Format

Send to

Choose Destination
J Allergy Clin Immunol. 2019 Apr;143(4):1371-1379.e7. doi: 10.1016/j.jaci.2018.08.043. Epub 2018 Sep 18.

Severe bronchiolitis profiles and risk of recurrent wheeze by age 3 years.

Author information

1
INSERM, U1168, VIMA: Aging and Chronic Diseases, Epidemiological and Public Health Approaches, F-94807, Villejuif, France; Univ Versailles St-Quentin-en-Yvelines, UMR-S 1168, F-78180, Montigny le Bretonneux, France. Electronic address: orianne.dumas@inserm.fr.
2
Department of Emergency Medicine, Massachusetts General Hospital, Harvard Medical School, Boston, Mass.
3
Department of Medicine, Boston Children's Hospital, Harvard Medical School, Boston, Mass.
4
Departments of Molecular Virology and Microbiology and Pediatrics, Baylor College of Medicine, Houston, Tex.

Abstract

BACKGROUND:

A better understanding of bronchiolitis heterogeneity might help clarify its relationship with the development of recurrent wheezing and asthma.

OBJECTIVES:

We sought to identify severe bronchiolitis profiles using a clustering approach and to investigate for the first time their association with allergy/inflammatory biomarkers, nasopharyngeal microbiota, and development of recurrent wheezing by age 3 years.

METHODS:

We analyzed data from a prospective, 17-center US cohort study of 921 infants (age <1 year) hospitalized with bronchiolitis (2011-2014 winters) with posthospitalization follow-up. Severe bronchiolitis profiles at baseline (hospitalization) were determined by using latent class analysis based on clinical factors and viral etiology. Blood biomarkers and nasopharyngeal microbiota profiles were determined by using samples collected within 24 hours of hospitalization. Recurrent wheezing by age 3 years was defined based on parental report of breathing problem episodes after discharge.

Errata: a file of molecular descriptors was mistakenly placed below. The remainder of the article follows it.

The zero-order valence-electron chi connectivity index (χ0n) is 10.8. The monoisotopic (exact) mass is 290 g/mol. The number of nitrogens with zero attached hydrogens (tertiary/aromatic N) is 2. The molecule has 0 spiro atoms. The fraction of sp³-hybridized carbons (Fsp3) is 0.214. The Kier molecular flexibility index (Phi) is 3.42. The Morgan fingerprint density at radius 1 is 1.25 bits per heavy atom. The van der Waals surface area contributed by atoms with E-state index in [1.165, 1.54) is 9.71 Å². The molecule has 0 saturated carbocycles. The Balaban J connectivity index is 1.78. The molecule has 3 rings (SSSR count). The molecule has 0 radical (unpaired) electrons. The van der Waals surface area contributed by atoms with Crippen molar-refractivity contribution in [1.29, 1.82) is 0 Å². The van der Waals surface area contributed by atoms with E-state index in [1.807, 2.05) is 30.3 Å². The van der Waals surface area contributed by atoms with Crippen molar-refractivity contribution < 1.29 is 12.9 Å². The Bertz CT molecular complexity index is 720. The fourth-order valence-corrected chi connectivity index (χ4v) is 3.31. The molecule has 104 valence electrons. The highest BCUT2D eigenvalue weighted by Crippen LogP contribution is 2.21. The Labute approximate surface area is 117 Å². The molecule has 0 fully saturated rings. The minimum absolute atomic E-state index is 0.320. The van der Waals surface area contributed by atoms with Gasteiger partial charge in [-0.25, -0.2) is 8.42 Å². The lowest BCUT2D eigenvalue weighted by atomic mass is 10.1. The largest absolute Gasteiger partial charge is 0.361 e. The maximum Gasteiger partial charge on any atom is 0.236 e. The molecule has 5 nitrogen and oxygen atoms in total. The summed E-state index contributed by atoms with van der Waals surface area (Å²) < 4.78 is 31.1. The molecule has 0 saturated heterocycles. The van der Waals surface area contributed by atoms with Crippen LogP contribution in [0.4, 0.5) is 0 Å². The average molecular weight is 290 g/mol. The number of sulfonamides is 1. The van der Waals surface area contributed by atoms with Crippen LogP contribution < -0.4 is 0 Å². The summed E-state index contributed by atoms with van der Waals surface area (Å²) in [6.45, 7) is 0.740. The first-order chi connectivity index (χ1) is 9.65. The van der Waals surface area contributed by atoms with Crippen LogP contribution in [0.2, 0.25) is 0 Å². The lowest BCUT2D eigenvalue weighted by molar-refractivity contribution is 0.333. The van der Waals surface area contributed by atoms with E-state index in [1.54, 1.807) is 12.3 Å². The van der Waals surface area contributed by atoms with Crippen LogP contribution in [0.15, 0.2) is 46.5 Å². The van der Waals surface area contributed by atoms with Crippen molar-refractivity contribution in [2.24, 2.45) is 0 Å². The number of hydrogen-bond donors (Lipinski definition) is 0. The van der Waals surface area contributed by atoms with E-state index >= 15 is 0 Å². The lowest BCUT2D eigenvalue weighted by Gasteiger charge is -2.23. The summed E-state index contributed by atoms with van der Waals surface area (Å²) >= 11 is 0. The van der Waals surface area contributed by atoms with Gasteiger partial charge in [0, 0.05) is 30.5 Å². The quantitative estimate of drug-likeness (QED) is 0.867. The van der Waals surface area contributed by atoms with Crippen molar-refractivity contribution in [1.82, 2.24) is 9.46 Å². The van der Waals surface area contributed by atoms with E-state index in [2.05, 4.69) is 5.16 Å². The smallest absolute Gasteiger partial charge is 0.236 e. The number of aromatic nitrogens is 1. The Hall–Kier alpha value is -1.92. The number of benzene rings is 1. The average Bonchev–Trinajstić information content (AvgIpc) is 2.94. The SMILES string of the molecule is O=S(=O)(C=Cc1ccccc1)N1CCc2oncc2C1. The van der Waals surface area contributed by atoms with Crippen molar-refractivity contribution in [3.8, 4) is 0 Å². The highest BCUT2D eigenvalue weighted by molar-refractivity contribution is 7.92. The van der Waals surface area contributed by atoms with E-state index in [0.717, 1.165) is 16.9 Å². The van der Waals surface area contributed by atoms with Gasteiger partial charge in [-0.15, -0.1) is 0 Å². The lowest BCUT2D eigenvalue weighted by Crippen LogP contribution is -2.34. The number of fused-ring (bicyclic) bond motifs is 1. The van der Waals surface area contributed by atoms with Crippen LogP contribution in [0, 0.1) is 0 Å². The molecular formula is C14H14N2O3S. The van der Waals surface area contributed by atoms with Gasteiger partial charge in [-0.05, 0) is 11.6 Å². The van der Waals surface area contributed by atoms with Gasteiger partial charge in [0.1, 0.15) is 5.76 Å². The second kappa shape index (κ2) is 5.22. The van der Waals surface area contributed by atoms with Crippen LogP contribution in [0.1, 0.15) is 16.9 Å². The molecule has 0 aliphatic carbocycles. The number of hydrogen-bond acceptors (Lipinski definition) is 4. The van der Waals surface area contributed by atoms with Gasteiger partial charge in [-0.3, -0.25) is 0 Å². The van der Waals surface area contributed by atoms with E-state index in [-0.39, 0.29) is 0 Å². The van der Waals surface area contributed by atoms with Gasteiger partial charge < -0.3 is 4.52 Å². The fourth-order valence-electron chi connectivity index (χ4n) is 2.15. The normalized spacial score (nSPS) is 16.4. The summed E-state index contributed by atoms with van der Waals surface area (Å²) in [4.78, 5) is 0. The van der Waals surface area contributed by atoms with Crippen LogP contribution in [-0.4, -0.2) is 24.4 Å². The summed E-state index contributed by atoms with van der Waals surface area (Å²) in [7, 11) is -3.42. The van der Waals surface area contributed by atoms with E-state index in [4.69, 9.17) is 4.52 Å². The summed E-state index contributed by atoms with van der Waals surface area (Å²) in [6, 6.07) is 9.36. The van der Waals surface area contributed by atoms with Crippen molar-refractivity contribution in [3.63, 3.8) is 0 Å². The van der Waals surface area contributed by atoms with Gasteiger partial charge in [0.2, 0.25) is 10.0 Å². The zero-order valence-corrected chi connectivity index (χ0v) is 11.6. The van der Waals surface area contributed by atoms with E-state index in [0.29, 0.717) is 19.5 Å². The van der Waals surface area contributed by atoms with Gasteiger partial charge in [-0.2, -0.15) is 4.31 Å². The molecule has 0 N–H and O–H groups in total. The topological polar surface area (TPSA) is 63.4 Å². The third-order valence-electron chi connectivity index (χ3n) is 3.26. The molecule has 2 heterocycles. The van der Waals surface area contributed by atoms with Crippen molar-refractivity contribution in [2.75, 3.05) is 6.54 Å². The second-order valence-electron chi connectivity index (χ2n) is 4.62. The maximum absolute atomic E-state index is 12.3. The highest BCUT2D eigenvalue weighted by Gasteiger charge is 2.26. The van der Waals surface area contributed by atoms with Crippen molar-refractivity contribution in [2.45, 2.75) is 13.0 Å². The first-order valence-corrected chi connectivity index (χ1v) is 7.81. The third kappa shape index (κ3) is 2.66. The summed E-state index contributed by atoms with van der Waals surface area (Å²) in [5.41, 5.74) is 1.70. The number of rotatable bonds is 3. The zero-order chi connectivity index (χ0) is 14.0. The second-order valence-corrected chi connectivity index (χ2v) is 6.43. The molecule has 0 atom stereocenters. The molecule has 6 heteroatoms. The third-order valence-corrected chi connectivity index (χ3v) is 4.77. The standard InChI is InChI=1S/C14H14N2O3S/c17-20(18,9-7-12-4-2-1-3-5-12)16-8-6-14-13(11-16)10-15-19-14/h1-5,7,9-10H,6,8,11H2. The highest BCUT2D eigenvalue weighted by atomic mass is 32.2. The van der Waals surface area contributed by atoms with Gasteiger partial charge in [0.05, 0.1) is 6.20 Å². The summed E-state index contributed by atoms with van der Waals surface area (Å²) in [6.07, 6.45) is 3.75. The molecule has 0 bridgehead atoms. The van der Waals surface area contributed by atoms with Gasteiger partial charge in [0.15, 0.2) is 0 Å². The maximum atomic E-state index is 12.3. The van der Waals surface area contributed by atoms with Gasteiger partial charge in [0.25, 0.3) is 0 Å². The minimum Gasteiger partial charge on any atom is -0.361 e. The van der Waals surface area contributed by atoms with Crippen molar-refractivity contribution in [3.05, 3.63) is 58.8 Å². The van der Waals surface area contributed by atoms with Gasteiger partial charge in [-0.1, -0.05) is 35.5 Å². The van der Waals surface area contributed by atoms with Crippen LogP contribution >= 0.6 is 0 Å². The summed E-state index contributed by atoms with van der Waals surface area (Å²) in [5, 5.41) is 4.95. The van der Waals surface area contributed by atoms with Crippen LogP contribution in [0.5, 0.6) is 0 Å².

RESULTS:

Three severe bronchiolitis profiles were identified: profile A (15%), which was characterized by a history of breathing problems/eczema during infancy and non-respiratory syncytial virus (mostly rhinovirus) infection; profile B (49%), which has the largest probability of respiratory syncytial virus infection and resembled classic respiratory syncytial virus-induced bronchiolitis; and profile C (36%), which was composed of the most severely ill group. Profile A infants had higher eosinophil counts, higher cathelicidin levels, and increased proportions of Haemophilus-dominant or Moraxella-dominant microbiota profiles. Compared with profile B, we observed significantly increased risk of recurrent wheezing in children with profile A (hazard ratio, 2.64; 95% CI, 1.90-3.68) and, to a lesser extent, with profile C (hazard ratio, 1.51; 95% CI, 1.14-2.01).

CONCLUSION:

Although longer follow-up is needed, our results might help identify, among children hospitalized for bronchiolitis, subgroups with particularly increased risk of asthma.

KEYWORDS:

Respiratory tract infections; asthma; cluster analysis; respiratory syncytial virus; rhinovirus

PMID:
30240701
PMCID:
PMC6422772
[Available on 2020-04-01]
DOI:
10.1016/j.jaci.2018.08.043

Supplemental Content

Full text links

Icon for Elsevier Science
Loading ...
Support Center